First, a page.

The Council relied on section 35(1)(a) of the FOI Act to refuse access to information that would reveal the identity of the complainant. That section is concerned with the protection of information given to a public body in confidence. As only the identity of the complainant is at issue in this case, it is my view that section 42(m)(i) of the Act is the more appropriate section to be considered. Although it had not originally been invoked by the Council, it acts to restrict the applicability of the FOI Act in certain circumstances and I therefore believe it appropriate to consider this provision first, before proceeding to consider section 35, if necessary.
Section 42(m)(i) provides that the Act does not apply to a record relating to information whose disclosure could reasonably be expected to reveal or lead to the revelation of the identity of a person who has provided information in confidence in relation to the enforcement or administration of the law to an FOI body, or where such information is otherwise in its possession. In essence, the section provides for the protection of the identity of persons who have given information to FOI bodies in confidence in relation to the enforcement or administration of the law to ensure that members of the public are not discouraged from co-operating with such bodies or agencies.
For section 42(m)(i) to apply, three specific requirements must be met. The first is that release of the withheld information could reasonably be expected to reveal, whether directly or indirectly, the identity of the supplier of the information. The second is that the information must have been given in confidence, while the third is that the information must relate to the enforcement or administration of the law.
The information redacted from the records of the complaint in this case comprises the name and contact details of a person who made a complaint to the Council, the release of which, in my view, could reasonably be expected to lead to the revelation of the identity of that person. I am satisfied, therefore, that the first condition has been met.
The second requirement for section 42(m)(i) to apply is that the provider of information must have provided that information in confidence. The applicant argued that there was nothing in the records released to indicate that the complainant sought to have his/her identity kept confidential. She referred to a statement on the Council’s website that, in her view, places the onus on the provider of information to specify that they wish the information to be treated as confidential. However, the fact that a provider of information has not specified that certain information should be treated as confidential does not, of itself, mean that it cannot be treated by the Council as confidential.
In its submission to this Office, the Council stated that it is its policy that all complaints are confidential unless the complainant specifically states otherwise. It is arguable that if people providing information to the Council in alleged littering cases such as the present case were not reassured as to confidentiality, the information gathering process would be compromised by the withholding of such information. I accept that without an assurance or understanding that information being provided was provided in confidence, such persons may be reluctant to provide information.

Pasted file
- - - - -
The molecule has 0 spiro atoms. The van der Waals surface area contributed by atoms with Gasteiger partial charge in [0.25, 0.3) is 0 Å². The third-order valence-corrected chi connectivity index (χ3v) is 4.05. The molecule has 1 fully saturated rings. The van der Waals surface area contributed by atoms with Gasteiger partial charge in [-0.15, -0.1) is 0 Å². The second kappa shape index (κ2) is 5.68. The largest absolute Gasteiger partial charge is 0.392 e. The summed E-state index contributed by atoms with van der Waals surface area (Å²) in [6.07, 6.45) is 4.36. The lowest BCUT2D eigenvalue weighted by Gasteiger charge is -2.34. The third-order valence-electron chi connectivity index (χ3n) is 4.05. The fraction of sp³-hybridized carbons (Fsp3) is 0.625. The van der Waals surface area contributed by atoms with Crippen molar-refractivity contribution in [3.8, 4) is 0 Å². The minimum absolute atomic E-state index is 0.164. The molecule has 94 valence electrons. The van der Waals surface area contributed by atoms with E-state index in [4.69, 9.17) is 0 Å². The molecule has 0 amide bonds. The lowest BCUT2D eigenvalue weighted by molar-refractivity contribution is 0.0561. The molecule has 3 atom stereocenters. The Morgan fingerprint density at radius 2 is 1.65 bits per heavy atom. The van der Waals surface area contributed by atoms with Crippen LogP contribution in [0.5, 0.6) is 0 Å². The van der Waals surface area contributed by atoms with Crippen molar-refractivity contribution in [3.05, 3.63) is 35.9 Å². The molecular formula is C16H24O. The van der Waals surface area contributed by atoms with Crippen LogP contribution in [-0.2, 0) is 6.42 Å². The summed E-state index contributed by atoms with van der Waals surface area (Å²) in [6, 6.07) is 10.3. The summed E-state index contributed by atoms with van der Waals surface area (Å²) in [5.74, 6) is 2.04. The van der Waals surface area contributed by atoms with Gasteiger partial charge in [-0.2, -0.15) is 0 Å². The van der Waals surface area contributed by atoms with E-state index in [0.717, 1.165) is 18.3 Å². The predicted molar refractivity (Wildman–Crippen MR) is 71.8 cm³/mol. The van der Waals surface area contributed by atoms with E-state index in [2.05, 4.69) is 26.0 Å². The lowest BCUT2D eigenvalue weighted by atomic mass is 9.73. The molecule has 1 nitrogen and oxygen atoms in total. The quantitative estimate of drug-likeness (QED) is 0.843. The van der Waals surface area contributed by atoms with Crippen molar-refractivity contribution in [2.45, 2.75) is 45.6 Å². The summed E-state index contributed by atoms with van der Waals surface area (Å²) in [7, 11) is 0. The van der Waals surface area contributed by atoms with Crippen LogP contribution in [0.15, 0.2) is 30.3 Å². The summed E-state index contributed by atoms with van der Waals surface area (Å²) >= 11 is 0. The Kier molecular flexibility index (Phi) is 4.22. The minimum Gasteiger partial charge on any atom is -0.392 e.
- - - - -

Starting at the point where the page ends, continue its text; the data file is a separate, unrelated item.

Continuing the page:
In a telephone conversation with Ms Hannon of this Office, the applicant stated she believed that the complainant submitted the complaint to the Council with ill intent. While the applicant provided no evidence to support her contention that the complaint was malicious, this Office accepts that bodies such as the Council act upon every report such as the type at issue in good faith and that the disclosure of the identity of complainants, even where the evidence suggests that the complaint was maliciously motivated, could prejudice the flow of information from the public which bodies such as the Council rely upon to carry out their functions. Having regard to the nature of the information at issue and to the Council’s position on the matter, I accept that the information was given in confidence in this case and I find that the second requirement has been met.
The third requirement is that the information provided relates to the enforcement or administration of the law. The Council is charged with the enforcement of legislation relating to the Waste Management Act 1996 and has powers of enforcement under the Local Government Act 2001. Therefore, I am satisfied that the third requirement is met in this case.
Having found that each of the three requirements are met, I find that section 42(m)(i) the FOI Act applies and that the Council was justified in refusing to release information that would reveal the identity of the complainant.
In light of this finding, it is not necessary for me to consider whether section 35(1)(a) applies.
Having carried out a review under section 22(2) of the FOI Act, I hereby affirm the decision of the Council to refuse access to further relevant records under section 15 (1)(a) and to refuse access to the identity of the complainant under section 42 (m)(i) of the FOI Act.
Section 24 of the FOI Act sets out detailed provisions for an appeal to the High Court by a party to a review, or any other person affected by the decision. In summary, such an appeal, normally on a point of law, must be initiated not later than four weeks after notice of the decision was given to the person bringing the appeal.